The authors of this review provide what I think is a very fair summary of what we know so far:

The studies reviewed in this paper show that music can affect the physiology, production, and behavior of multiple non-human species and provide evidence that some effects of music exposure are similar between humans and animals. The studies identify the potential for music to benefit the welfare of animals in many captive environments…As the reviewed studies show, however, the effects of music exposure are not the same for all music styles, animal species, or situations, and playing music for captive species has the potential to increase stress or impair welfare. Therefore, each situation should be considered individually and the outcome evaluated for positive and negative effects.

Bottom Line

The best summary of what we know now about the effects of music on animals comes again from the review cited above:

The studies described above support the idea that physiological and neurochemical changes can result from music exposure. Music’s ability to improve learning and memory and diminish stress suggests that music can result in positive physiologic effects. Other studies, however, suggest that music has no observable effect or can have a detrimental effect on animals. There is not yet sufficient evidence to suggest that animals react physically to music in a way that can be manipulated predictably and consistently.

This means that while it is very likely some kinds of music can be beneficial to our pets and veterinary patients under some circumstances, the devil is, as usual, in the details, and we don’t know much about the details yet. It is reasonable to experiment with music in veterinary environments, especially with more quiet, instrumental genres, but we must try to develop objective measures of the effect to be sure we are not imply wasting our effort or, even worse, actually adding stress for our patients.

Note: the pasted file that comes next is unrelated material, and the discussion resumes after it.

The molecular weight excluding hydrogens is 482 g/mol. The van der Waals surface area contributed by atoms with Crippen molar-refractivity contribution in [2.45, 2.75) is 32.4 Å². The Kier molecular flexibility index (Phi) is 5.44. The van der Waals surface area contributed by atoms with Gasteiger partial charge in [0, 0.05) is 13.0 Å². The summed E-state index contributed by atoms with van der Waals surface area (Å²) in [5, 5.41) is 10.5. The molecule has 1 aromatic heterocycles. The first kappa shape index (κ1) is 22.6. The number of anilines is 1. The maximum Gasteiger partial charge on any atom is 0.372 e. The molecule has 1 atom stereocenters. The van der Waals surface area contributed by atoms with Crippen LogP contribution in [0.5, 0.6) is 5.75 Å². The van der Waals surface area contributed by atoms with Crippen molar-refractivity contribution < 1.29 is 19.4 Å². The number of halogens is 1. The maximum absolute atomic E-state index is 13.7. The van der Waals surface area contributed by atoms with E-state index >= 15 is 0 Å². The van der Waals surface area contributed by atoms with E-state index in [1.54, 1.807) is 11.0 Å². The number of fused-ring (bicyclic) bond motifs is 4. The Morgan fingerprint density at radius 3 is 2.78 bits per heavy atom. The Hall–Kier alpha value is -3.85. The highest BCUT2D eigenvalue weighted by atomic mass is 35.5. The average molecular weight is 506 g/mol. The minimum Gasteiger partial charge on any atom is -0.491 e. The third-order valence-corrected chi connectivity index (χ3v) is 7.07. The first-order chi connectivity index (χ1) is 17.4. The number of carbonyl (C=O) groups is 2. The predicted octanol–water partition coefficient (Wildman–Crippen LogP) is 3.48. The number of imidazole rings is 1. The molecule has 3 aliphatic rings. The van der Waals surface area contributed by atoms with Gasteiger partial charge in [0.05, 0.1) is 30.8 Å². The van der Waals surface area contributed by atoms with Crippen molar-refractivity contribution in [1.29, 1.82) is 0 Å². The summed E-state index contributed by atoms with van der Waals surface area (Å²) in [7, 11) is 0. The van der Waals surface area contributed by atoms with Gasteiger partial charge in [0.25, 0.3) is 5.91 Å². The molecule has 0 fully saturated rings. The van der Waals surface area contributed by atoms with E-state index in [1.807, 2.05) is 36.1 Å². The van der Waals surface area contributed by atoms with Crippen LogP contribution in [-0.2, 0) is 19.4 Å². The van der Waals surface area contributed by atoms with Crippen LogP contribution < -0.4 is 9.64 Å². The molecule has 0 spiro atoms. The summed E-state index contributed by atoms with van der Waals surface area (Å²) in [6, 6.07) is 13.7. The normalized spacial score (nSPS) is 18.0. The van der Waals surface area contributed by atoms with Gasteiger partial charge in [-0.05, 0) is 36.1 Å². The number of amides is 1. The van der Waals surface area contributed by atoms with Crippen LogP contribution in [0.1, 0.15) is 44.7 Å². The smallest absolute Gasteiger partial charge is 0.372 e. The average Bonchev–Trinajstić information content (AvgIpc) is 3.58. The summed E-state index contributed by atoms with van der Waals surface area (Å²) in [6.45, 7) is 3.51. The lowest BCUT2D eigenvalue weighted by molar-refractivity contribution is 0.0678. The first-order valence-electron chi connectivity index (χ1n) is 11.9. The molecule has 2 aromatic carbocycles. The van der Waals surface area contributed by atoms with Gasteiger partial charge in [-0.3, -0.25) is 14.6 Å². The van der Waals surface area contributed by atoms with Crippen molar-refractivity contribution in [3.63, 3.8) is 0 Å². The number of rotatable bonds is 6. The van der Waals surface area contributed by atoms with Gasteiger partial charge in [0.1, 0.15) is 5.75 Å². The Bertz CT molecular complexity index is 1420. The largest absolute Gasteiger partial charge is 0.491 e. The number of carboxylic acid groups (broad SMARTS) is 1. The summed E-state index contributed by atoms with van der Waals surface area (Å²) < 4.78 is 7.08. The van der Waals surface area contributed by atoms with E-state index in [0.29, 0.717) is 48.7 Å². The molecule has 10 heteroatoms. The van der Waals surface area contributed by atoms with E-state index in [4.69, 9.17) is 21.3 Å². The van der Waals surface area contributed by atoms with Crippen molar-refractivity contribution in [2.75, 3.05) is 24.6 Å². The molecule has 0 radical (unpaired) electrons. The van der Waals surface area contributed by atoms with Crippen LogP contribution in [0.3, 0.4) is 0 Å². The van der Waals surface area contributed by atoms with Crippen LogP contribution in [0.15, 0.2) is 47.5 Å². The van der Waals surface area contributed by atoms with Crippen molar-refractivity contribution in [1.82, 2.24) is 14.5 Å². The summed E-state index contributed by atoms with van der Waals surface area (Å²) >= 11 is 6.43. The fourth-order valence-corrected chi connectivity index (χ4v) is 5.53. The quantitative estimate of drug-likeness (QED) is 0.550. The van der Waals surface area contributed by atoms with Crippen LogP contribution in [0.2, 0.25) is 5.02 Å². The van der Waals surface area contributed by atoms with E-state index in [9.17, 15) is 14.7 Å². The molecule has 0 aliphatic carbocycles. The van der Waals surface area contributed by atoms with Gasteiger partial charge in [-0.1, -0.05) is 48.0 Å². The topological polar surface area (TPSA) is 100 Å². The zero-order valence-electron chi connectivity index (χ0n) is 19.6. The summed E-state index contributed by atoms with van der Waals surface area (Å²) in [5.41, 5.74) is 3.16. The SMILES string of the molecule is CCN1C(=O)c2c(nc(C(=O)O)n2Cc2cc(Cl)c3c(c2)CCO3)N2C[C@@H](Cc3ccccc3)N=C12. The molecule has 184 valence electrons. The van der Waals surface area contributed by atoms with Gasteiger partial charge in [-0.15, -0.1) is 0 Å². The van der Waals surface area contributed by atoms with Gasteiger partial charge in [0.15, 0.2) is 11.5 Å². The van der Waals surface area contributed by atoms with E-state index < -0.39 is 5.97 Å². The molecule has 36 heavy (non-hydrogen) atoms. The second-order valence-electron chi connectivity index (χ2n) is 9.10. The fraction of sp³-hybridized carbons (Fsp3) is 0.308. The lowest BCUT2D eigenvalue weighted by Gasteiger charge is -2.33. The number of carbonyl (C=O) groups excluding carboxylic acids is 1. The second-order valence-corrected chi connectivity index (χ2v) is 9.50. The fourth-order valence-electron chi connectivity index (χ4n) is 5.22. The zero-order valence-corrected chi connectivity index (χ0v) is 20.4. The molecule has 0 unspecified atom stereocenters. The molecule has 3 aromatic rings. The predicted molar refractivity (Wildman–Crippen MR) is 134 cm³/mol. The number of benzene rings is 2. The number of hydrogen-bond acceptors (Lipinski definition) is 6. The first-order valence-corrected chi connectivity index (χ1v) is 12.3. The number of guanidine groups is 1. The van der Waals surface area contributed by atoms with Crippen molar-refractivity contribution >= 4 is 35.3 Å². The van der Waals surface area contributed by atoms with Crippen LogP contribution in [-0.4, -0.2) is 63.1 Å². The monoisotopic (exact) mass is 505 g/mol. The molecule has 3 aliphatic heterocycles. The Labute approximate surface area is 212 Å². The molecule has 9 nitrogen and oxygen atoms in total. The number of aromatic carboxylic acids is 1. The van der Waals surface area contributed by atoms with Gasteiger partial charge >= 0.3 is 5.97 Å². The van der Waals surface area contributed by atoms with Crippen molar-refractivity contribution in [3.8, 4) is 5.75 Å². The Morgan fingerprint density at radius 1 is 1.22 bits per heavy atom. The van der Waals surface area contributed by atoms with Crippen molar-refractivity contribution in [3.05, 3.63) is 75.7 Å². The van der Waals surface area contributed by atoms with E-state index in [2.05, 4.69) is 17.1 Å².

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5 Responses to Does Music Have Charms to Soothe the Worried Beast?

  1. Beccy Higman says:

    We use music, specifically rock , reggae or ska, ie music with a strong beat, to mask the sounds of fireworks at New Year and around November 5th (Guy Fawkes Night). The dogs are used to our tastes and do not find the music upsetting, but the fireworks do distress them, so this is a good solution. But it isn’t really the kind of use of music you are discussing here.

  2. Jen Robinson says:

    You may have missed a pair of relevant studies, as described in:
    https://thesciencedog.wordpress.com/2014/04/28/its-all-rock-and-roll-to-me/

    These studies both presence of music and type of music affect the behavior of kenneled dogs. Page concludes:

    1. Classical music apparently induces sleepiness in dogs (glad to learn that I am not alone in that respect). A response of increased relaxation/sleep is definitely a good thing, since anxious/stressed dogs are generally more active and spend less time relaxing than do non-stressed dogs.
    Heavy metal music is to be avoided with dogs as it appears to have induced stress, possibly severe stress, in kenneled dogs (again, good to learn, can’t stand the stuff, myself).

    References:

    Kogan LR, Schoenfeld-Tacher R, Simon AA. Behavioral effects of auditory stimulation on kenneled dogs. Journal of Veterinary Behavior 2012; 7:268-275.
    Wells DL, Graham L, Hepper PG. The influence of auditory stimulation on the behavior of dogs housed in a rescue shelter. Animal Welfare 2002;11:385-393.

  3. Beccy Higman says:

    My dogs appear to like heavy metal, I suspect that if any music does work in a home context it would be strongly related to the tastes of the owners. I find the use of ‘classical music’ as a single category to be extraordinary given the huge range of music it covers in terms of tempo, volume, complexity of sound etc

  4. skeptvet says:

    Exactly. I’m sure one could condition a dog through positive reinforcement to have positive associations with almost any sound. But it seems unlikely that they would categorize human music into “genres” in the same way we do given all the obvious sensory and cognitive differences between our species and theirs.

  5. Jen Robinson says:

    In a boarding kennel, shelter, or vet practice you cannot count on any particular prior conditioning. Based on the source I quoted above, the (peer reviewed) journal articles are specify what they used to represent different genres. I don’t have the library resources to go to the primary sources . . . looks like there were differences between different selections within the genre. Some of the results were dramatic. Eg.

    Body shaking: Dogs spent dramatically more time shaking when listening to heavy metal music (38 to 71 %of the time, depending on the selection) than when listening to classical music (0.5 to 2.8 % of the time), the commercial selection (0.5 %) or no music at all (1.2 %). One particular heavy metal song caused dogs to shake the most – a whopping 71 % of the time. To put this in perspective, this means that, on average, dogs were showing nervous body shaking for 32 of the 45 minutes that they listened to this song.

    In my kennel days, we kept a radio on tuned to talk shows or news, on the assumption that human voice was a normal background for most house dogs.